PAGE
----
Pearson helping to improve vocational education in Lebanon

1 July 2015

World’s largest education company providing new vocational programmes and educator training

Read more

Beirut: Pearson, the world’s largest education company, has renewed its commitment to education in Lebanon with the launch of new initiatives designed to promote technical and vocational education in the country.

These initiatives include:

  • Through its partner, Librairie du Liban Publishers (LDLP), a Sayegh Company, Pearson’s BTEC and LCCI Qualifications will now be available in Lebanon. LCCI qualifications are some of the world’s best recognised and most highly regarded business-related qualifications covering business, language and finance. LCCI also offers a wide range of English language assessment capabilities. Pearson’s globally recognised BTEC programmes are work-related qualifications that allow progression into university with a practical, real-world approach to learning without sacrificing essential subject theory.

  • Lebanese training centres are now able to apply for ‘Pearson Assured Status’ – an independent, internationally recognised sign of an institute’s commitment to providing quality programmes and teaching.

  • Pearson education experts are working with LDLP and training centres to provide training on the new Pearson qualifications so that they can fully understand and utilise Pearson’s international expertise and resources.

It is hoped that the newly available qualifications will help improve the job prospects of many young Lebanese at a time when the World Bank has put the country’s rate of youth unemployment at 34% and only 46% of Lebanon’s working age population are currently employed in paid work.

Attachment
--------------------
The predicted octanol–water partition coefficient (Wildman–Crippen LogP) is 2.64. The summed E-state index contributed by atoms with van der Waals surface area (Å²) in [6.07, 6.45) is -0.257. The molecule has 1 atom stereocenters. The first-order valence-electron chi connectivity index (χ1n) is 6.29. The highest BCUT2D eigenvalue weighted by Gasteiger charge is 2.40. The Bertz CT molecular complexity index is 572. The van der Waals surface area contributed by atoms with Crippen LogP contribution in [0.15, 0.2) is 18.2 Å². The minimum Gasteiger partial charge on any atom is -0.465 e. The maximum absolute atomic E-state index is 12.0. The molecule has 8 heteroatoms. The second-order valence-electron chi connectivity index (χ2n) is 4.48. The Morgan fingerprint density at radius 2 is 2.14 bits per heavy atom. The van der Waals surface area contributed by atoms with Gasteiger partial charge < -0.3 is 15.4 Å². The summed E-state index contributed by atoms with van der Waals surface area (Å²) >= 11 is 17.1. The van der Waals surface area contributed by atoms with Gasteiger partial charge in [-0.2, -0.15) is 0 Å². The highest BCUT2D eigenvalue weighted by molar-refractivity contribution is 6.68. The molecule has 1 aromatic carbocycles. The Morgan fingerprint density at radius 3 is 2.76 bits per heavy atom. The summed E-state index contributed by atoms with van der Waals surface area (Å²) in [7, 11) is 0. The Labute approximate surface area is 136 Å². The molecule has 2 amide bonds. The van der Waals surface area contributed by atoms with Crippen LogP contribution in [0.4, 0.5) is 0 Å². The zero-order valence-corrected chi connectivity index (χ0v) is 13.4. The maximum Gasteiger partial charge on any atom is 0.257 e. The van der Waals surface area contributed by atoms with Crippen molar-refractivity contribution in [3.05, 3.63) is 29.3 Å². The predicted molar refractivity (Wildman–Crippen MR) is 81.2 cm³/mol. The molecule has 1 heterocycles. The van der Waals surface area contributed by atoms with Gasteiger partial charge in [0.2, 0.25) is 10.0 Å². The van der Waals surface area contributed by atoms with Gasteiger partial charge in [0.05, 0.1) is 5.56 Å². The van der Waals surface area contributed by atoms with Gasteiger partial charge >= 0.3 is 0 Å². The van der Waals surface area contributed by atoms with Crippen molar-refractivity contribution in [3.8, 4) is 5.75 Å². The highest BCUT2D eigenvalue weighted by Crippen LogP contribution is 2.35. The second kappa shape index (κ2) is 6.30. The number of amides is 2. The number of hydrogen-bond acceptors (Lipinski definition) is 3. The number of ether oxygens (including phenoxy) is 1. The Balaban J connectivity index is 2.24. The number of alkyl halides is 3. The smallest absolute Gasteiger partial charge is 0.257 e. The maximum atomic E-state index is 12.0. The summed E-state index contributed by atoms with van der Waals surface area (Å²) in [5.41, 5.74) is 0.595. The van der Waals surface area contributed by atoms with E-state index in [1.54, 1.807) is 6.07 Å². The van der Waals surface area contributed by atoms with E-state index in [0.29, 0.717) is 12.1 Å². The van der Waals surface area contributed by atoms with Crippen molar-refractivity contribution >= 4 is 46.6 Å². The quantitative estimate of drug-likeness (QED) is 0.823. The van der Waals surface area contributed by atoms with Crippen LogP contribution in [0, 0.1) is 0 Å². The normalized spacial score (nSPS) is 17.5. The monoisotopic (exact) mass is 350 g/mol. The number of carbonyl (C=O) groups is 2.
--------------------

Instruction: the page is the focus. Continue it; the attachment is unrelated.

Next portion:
As education experts are keen to point out, reversing existing employment trends will take more than creating new jobs or channeling school leavers into university, with the country experiencing a surplus of degree holders. A much needed boost to technical and vocational education and training is needed, as organisations increasingly demand employees with vocational skills and qualifications, but typically find candidates with these qualities hard to recruit.

Nassim Ershaed, Pearson’s Regional Director for the Arabian Gulf and Levant, believes the structural gap between market needs and the education system needs to be addressed if youth unemployment is to be successfully reduced. He says:

“Part of the solution to youth unemployment and closing the country’s skills gap lies in closer attention being paid to the vocational training sector. Revitalising technical and vocational education in Lebanon through new, quality programmes and content, as well as training motivated and knowledgeable educators, will be key to building a highly skilled and enthusiastic workforce.
“A key way Pearson works to ensure that its technical and vocational offerings are responsive to the needs of the workplace is by collaborating closely with employers to develop programmes and content that fulfill the needs of industry. Graduates of such programmes are placed in high-demand amongst potential employers as their skill-base is a good match for the industry they are looking to work in. Qualifications of this kind are a strong guarantee of a young person’s future success in finding meaningful and sustainable employment. It is therefore of fundamental importance that we make certain that access to qualifications of this kind becomes widely available throughout Lebanon”.

For more information, please contact Pearson’s Director of Marketing for Qatar, the UAE and Saudi Arabia, Ms Sue Mainey via email at sue.mainey@pearson.com.

What do you think?
Close